The next major revision to Mac OS X will include built-in spoken interface technology. Mac OS X users who complete a brief questionnaire may be able to download and use a preview version.

Partial/poor sight

To take full advantage of the Internet, users with partial or poor sight need to be able to enlarge the text on web pages.

As this magazine’s readers know, Opera, IE5 Macintosh Edition, Mozilla/Netscape/Firefox, Konqueror, Safari, and all other modern browsers but one provide text resizing widgets that work no matter what method a designer has been used to specify type size.

But for IE/Windows users to be able to resize text, you must specify the font size in terms of %, em or a relative value (small, medium, etc.) as this magazine does, or use a basic or advanced style sheet switcher to provide this functionality.

Users with poor vision may also use a screen magnifier. You can download a screen magnifier for free and try it for yourself.

Color blindness

It is estimated that one in 12 men and one in 200 women have some form of color blindness. You can check how Internet users with different strains of color blindness are viewing your website with Vischeck.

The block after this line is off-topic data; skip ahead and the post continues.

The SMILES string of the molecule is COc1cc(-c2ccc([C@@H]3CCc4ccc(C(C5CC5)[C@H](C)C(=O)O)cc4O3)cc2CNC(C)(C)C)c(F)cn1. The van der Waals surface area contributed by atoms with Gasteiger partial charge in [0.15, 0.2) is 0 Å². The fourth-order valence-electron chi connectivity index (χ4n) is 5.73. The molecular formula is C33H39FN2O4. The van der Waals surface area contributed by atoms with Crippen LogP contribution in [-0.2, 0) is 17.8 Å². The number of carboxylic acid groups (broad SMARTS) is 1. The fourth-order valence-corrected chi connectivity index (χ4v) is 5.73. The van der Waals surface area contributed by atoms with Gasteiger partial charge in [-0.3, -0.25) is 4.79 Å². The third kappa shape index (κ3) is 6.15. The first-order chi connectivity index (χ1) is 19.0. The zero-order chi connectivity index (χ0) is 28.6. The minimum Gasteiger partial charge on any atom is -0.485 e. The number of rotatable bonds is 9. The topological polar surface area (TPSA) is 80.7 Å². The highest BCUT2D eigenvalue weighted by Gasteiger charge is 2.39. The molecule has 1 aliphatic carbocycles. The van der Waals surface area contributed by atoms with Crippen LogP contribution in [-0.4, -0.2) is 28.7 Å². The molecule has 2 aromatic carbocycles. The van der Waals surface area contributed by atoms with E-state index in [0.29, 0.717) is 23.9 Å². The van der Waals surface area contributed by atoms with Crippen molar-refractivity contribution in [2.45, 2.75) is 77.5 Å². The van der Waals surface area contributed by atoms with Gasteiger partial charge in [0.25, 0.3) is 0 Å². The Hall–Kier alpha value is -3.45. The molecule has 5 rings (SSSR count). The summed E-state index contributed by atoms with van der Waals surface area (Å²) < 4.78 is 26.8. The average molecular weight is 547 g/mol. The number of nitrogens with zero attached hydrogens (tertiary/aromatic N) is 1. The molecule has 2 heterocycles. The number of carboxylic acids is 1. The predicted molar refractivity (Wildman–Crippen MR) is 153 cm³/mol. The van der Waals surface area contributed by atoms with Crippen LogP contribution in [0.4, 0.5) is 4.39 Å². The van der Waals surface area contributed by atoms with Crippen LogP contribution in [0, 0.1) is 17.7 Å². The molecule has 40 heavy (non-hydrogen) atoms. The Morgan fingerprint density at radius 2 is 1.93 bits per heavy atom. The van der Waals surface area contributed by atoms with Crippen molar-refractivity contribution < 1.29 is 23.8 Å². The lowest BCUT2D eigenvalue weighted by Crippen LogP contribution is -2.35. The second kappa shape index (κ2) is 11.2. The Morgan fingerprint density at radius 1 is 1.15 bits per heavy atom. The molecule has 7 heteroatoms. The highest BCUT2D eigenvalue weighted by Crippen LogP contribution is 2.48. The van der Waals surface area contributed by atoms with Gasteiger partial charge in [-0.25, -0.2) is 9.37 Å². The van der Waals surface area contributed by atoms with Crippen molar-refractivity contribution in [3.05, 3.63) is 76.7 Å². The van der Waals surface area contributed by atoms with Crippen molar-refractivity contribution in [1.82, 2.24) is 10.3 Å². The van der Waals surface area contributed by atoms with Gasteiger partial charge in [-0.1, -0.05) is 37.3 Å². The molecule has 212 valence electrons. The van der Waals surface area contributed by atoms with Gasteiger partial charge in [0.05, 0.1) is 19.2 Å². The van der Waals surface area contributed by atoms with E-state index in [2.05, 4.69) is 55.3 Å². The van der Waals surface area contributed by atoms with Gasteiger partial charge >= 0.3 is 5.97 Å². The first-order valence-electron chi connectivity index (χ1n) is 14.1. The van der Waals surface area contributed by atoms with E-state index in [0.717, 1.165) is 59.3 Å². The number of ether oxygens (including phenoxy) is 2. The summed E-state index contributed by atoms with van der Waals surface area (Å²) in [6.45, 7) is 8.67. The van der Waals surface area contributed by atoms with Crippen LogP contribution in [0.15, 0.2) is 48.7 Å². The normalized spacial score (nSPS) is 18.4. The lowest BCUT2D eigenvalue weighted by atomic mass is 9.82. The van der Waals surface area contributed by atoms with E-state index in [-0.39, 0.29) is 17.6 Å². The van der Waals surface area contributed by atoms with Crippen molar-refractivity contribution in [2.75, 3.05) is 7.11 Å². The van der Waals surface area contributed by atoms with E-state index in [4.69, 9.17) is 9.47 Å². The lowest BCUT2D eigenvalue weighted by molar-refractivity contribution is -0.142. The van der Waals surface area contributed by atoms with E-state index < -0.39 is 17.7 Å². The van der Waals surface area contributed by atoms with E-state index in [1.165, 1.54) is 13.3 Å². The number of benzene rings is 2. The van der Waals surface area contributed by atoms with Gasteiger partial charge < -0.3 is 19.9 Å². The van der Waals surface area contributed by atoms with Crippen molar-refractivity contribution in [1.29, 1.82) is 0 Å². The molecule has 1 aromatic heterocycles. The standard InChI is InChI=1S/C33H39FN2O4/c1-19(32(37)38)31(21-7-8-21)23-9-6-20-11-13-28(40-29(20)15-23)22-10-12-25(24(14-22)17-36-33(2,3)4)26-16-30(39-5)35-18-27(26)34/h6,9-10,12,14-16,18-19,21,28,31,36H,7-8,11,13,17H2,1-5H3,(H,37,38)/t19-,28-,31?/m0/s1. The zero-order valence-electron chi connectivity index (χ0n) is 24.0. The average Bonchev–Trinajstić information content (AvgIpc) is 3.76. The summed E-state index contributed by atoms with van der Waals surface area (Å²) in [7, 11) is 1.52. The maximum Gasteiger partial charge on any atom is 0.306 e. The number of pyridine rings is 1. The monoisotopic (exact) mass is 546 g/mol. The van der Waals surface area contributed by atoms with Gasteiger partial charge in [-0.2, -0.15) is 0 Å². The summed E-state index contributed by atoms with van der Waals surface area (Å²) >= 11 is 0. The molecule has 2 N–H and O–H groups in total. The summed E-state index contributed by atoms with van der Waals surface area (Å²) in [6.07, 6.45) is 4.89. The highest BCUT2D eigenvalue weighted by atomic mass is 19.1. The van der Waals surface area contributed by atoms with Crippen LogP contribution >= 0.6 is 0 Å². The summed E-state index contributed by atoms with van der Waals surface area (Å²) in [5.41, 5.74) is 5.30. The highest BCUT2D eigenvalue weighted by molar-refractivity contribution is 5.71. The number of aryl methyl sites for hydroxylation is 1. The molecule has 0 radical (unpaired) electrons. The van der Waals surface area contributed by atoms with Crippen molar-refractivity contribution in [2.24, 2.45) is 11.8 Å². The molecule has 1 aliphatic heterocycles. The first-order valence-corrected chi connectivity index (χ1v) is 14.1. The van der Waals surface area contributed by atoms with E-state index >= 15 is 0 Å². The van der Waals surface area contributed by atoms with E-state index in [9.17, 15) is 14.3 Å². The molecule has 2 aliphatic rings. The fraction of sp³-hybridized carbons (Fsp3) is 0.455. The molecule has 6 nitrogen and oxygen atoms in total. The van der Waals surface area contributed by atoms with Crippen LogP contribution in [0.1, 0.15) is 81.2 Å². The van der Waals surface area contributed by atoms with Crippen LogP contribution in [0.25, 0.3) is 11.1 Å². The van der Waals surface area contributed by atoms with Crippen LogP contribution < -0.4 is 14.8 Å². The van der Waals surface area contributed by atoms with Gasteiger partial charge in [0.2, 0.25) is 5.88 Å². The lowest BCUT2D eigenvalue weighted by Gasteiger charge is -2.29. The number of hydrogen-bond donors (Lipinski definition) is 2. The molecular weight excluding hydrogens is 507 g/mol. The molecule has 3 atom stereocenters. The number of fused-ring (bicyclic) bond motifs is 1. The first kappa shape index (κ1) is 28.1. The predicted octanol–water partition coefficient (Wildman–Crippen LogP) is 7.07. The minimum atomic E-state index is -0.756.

Deaf users

Deaf users are able to access the Internet in much the same way as non-deaf people with one key exception — audio content. If it’s a key function of your website for people to be able to hear a message, then be sure to provide written transcripts at the very least. (To do more than the very least, see Chapter 13 of Joe Clark’s Building Accessible Websites.)

Keyboard/voice only users

Some of your site users don’t have access to a mouse when browsing the Internet. Try putting yourself in their position by navigating your website using only tab, shift-tab, and the return keys.

Other users

Other people who may access your website that have disadvantages include:

  1. Epileptic users who must always be careful to avoid seeing flickering between 2 and 55 Hz
  2. Web users from outside your industry who may not understand industry jargon or acronyms
  3. Web users whose first language is not English and who may not be able to comprehend complicated language